The analysis of basal IGRP-CAT fusion gene expression by progressive 5′ deletion of the promoter indicated that the sequence between −97 and +3 confers very low basal fusion gene expression in the absence of more distal sequences (Figs. 2 and 3). However, the in situ footprinting analysis revealed several trans-acting factor binding sites in this location (Fig. 10). Interestingly, two of these binding sites are E-box motifs (Fig. 10), elements that are known to be important for activity of the insulin promoter (36,37). The E-box motif in the insulin promoter binds a dimeric complex composed of an islet-enriched factor called BETA2/NeuroD and a ubiquitous factor, either E2A or HEB (36,37). Site-directed mutagenesis of the proximal E-box motifs, in the context of an otherwise intact promoter, will reveal the relative contribution of these elements to basal IGRP gene expression. A similar approach in the analysis of other gene promoters has led to the identification of cis-acting elements that are important for basal gene expression, but that are almost inactive in the absence of distal elements (60).
The proximal IGRP promoter region located between −306 and +3 is sufficient to confer maximal basal IGRP-CAT fusion gene expression in HIT cells (21). However, establishing that this region of the IGRP promoter is also sufficient to confer islet-specific expression in vivo will require the generation of transgenic mice that express a reporter gene whose expression is directed by this promoter fragment. Magnuson and colleagues have previously shown that the proximal region of the upstream glucokinase promoter, located between −280 and +14, is sufficient to confer maximal basal expression of that gene in HIT cells (61) and appropriate transgene expression in transgenic mice (62). Interestingly, Magnuson and colleagues have also shown that multiple cis-acting elements within the proximal region of the upstream glucokinase promoter are required for maximal fusion gene expression in HIT cells (61), as is the case with the IGRP promoter (Figs. 2 and 3).
Type 2 diabetes is characterized by defects in insulin secretion, insulin-dependent peripheral glucose utilization, and hepatic glucose production (63). As a consequence of insulin resistance, the ability of insulin to stimulate peripheral glucose utilization and repress hepatic glucose production is reduced (63). Whether the initial event in the development of type 2 diabetes is the onset of insulin resistance or an islet cell defect is still controversial (64,65). However, it is apparent that the transition from an insulin-resistant state to frank diabetes occurs when the rate of insulin secretion by the β-cells of the islet is unable to balance the degree of insulin resistance (64,65). The causes of the defect in insulin secretion in type 2 diabetes are unclear (66,67). However, in some forms of maturity-onset diabetes of the young, aberrant insulin secretion can arise because of mutations in the genes encoding the transcription factors HNF-1, HNF-4, and pdx-1 (68–70). There are no apparent binding sites for HNF-1 or HNF-4 in the IGRP promoter (Fig. 10). However, the region of the IGRP promoter located between −306 and −273 contains a TAAT motif, which forms the core of the DNA sequence recognized by pdx-1 and other homeodomain proteins, although the MatInspector software identified this sequence as a potential binding site for the homeodomain protein Brn-2. There are several trans-acting factor binding sites in the IGRP promoter that were identified by in situ footprinting, as shown in Fig. 10, for which no associated trans-acting factors were identified by the MatInspector software. The most exciting interpretation of this observation is that these may represent binding sites for novel islet-enriched trans-acting factors. The search for such proteins has gained increased importance, considering the realization that these factors are not only potential diabetogenes but are also important for pancreatic development (36,71).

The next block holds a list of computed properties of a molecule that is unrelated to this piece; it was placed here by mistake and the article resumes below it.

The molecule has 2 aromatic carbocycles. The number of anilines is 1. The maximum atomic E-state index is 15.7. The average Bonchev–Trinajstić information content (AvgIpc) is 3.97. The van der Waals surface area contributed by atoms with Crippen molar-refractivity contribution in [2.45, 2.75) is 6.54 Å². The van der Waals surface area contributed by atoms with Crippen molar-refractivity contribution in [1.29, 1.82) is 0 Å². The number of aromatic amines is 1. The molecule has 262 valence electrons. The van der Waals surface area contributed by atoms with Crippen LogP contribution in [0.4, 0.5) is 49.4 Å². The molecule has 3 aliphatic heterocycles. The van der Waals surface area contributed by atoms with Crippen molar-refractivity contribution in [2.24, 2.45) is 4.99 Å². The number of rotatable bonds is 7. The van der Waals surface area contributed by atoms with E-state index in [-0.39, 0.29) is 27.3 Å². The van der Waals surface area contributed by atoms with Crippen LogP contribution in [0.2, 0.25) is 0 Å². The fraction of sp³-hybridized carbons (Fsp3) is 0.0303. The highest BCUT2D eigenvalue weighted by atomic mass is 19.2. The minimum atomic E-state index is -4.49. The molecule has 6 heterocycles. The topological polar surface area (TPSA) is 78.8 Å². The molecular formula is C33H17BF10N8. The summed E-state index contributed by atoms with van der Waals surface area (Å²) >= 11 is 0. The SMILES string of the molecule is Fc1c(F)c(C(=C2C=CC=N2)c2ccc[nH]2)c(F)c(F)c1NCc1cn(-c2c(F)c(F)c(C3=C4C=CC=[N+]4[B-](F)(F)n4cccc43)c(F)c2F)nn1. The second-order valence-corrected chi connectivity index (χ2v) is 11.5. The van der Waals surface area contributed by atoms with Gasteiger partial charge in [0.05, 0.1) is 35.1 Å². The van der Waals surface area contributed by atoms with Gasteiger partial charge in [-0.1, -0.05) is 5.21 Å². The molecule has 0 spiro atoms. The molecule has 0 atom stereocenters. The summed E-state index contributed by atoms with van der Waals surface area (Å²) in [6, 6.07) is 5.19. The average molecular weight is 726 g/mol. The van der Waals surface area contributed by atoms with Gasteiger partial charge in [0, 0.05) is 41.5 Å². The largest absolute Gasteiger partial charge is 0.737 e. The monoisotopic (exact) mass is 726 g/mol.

|Oligo .||Length (bp) .||5′ base .||Sequence .||3′ base .||Tm (°C) .|
|Oligo .||Length (bp) .||5′ base .||Sequence .||3′ base .||Tm (°C) .|
Four sets of oligonucleotides (A-D) were used to analyze in situ protein-DNA interactions at the IGRP promoter. Each set is comprised of three nested primers with progressively increasing melting temperatures (Tm).
Data analysis was performed in part through the use of the VUMC Cell Imaging Resource (CA68485 and DK20593). The research was supported by a grant from the Juvenile Diabetes Foundation (to R.M.O’B.) and the Vanderbilt Diabetes Core Laboratory (P60 DK20593). B.T.S. and L.A.H. are supported by the Vanderbilt Molecular Endocrinology Training Program (5 T 32 DK07563-12); C.C.M. is supported by the Vanderbilt Viruses, Nucleic Acids and Cancer Training Program (5T32 CA09385-17).
We thank Roland Stein and Eva Henderson for providing the HIT cell line and Shimon Efrat for providing the βTC-3 cell line. We also thank Steve Okino for assistance with the LMPCR assay.
Address correspondence and reprint requests to Richard M. O’Brien, PhD, Department of Molecular Physiology and Biophysics, 761 MRB II, Vanderbilt University Medical School, Nashville, TN 37232-0615. E-mail: email@example.com.
Received for publication 12 July 2000 and accepted in revised form 25 October 2000.
R.M.O’B. is a paid consultant for Oncogene Science, Inc.